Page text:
During the past two days, America lost two of its greats, Gregory Peck and David Brinkley. Men of the highest character, honesty and integrity. Brinkley was at the forefront of a lost era of journalism, when television news meant more than ratings, advertising dollars and not upsetting the status quo. Brinkley brought a calm, evenhanded, almost fatherly presence to the nightly news, standing as a reliable source of information and a bastion of honest reporting. Today's anchors are, by comparison, mere entertainers.

Peck's heyday was mostly before my time, so I'm not familiar with most of his career. But one needs only to witness his monumental role as Atticus Finch in To Kill a Mockingbird to become aware of his greatness. As powerful as the original novel was, Peck's performance took the story to a completely different level. His steely-eyed, compassionate determination in fighting for a righteous but hopeless cause, while also being a loving father and impeccable role model to his two young children, is among the pinnacles of American filmmaking. The scene near the end of the film, when Atticus quietly exits the nearly-empty courtroom and the black gentleman in the balcony says to Finch's daughter, "Stand up, Miss Scout, stand up. Your father's passing" never fails to give me shivers.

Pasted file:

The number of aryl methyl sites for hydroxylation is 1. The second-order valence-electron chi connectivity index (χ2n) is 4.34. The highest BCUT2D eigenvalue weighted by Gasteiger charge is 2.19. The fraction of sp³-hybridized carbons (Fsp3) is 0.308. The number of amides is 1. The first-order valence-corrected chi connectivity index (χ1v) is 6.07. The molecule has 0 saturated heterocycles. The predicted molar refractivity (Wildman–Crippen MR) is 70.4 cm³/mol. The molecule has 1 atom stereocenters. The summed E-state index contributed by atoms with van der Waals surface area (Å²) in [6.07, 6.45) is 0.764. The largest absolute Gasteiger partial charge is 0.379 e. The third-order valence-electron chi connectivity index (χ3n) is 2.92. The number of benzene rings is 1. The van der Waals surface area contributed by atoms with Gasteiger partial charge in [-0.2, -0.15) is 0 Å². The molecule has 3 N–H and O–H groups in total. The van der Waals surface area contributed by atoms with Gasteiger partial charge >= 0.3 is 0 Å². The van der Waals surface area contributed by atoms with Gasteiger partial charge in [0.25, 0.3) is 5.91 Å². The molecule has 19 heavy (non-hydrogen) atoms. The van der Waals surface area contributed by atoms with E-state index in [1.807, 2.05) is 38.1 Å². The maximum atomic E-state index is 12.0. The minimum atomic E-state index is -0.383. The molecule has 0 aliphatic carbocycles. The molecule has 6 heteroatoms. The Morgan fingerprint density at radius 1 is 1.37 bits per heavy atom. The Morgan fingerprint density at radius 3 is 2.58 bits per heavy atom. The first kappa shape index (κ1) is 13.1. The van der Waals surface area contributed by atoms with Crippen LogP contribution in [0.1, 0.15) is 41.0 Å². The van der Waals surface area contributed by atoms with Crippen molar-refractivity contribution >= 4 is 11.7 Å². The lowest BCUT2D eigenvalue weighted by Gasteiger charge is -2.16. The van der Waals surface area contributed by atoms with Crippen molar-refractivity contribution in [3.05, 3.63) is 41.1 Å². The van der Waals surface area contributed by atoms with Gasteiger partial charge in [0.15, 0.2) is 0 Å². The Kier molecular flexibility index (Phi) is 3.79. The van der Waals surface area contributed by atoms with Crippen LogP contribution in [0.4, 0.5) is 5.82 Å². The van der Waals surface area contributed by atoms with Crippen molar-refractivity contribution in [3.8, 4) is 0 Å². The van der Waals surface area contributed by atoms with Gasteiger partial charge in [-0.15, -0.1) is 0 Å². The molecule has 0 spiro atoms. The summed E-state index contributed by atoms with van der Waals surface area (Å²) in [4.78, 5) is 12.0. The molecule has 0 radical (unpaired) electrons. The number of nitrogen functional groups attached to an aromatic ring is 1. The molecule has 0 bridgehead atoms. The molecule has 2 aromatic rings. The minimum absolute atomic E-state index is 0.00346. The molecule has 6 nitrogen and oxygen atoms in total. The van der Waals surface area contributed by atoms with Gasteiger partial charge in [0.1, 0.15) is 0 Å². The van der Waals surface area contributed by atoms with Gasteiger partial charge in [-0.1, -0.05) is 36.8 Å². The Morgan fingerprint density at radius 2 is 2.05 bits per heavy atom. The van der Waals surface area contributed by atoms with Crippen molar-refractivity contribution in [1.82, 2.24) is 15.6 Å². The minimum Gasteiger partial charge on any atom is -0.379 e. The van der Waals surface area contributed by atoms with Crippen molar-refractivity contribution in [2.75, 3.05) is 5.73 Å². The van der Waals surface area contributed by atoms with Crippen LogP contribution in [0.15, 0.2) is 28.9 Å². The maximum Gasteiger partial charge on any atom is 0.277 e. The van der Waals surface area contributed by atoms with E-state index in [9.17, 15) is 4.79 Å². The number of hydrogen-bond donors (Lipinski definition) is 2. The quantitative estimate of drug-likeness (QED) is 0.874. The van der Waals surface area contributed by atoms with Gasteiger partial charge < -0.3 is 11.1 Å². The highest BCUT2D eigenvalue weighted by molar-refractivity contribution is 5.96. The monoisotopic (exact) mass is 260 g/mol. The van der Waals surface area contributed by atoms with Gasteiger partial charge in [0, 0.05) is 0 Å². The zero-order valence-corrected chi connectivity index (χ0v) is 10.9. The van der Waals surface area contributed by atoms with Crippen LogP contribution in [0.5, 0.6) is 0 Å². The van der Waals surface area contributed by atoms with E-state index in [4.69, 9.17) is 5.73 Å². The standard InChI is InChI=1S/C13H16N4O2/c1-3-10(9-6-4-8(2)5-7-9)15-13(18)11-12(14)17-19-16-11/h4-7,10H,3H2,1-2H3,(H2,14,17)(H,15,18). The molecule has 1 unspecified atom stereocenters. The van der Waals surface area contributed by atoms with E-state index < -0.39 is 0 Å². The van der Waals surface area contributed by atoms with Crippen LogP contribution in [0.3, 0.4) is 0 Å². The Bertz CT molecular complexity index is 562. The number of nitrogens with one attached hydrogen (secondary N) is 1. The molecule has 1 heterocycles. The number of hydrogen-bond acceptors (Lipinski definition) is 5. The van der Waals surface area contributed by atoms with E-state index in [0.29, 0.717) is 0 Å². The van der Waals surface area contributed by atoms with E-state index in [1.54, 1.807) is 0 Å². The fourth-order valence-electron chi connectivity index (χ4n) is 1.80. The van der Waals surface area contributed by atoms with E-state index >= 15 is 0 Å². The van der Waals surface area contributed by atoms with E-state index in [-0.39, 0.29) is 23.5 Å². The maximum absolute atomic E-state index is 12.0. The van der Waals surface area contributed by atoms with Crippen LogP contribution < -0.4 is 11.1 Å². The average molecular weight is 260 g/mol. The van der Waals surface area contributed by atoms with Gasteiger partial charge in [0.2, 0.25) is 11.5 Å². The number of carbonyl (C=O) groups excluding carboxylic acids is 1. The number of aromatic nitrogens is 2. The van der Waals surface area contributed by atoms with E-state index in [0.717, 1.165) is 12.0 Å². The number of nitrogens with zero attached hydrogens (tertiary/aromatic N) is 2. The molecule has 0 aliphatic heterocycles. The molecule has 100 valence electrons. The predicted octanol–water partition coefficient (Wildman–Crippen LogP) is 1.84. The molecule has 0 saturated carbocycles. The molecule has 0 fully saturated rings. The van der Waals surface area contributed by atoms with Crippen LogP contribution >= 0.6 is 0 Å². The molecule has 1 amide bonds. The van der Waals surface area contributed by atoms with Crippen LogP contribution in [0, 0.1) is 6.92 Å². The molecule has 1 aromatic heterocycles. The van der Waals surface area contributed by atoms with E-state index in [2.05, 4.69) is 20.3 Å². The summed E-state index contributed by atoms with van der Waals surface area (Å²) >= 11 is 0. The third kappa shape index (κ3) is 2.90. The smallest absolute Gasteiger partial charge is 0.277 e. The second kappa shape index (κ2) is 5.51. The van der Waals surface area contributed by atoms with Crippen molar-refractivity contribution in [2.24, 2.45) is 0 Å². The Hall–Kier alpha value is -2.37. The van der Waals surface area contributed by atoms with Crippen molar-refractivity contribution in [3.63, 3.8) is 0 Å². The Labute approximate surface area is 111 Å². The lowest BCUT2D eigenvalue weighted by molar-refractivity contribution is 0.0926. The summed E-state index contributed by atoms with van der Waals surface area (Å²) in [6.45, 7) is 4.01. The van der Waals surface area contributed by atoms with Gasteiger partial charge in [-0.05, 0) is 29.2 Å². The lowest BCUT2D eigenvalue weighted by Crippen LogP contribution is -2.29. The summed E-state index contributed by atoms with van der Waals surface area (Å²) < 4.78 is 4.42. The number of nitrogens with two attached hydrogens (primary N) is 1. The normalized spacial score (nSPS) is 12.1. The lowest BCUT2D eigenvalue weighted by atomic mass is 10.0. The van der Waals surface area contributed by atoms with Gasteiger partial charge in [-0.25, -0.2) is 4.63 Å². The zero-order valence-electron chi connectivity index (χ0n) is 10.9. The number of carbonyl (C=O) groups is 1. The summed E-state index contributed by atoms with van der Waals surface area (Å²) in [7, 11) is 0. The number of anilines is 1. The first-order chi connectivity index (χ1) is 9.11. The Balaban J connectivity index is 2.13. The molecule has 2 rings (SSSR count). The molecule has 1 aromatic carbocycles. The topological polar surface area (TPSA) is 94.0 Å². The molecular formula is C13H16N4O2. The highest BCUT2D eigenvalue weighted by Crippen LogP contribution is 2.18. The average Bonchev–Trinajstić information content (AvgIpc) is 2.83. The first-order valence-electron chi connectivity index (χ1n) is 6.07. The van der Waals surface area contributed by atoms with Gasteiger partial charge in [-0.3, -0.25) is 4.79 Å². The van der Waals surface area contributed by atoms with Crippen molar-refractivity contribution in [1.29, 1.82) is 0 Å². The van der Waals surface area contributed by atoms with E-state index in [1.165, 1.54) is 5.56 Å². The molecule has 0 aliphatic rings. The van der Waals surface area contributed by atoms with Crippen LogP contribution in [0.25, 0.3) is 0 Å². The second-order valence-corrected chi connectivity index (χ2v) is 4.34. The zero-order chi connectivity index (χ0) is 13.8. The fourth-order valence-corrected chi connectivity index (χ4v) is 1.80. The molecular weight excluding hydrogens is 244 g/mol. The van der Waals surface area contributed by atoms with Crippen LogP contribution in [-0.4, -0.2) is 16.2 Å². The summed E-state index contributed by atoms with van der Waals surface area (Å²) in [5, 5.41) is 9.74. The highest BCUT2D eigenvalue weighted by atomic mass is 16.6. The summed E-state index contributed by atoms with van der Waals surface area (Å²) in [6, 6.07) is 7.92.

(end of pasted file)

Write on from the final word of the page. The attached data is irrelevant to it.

Farewell, gentlemen. You will be sorely missed.

June 13, 2003 in Current Affairs | Permalink | Comments (0)


Happy Anniversary, Booga J! Four wonderful years, and counting!

June 12, 2003 in Memoir | Permalink | Comments (0)

Brazil and AIDS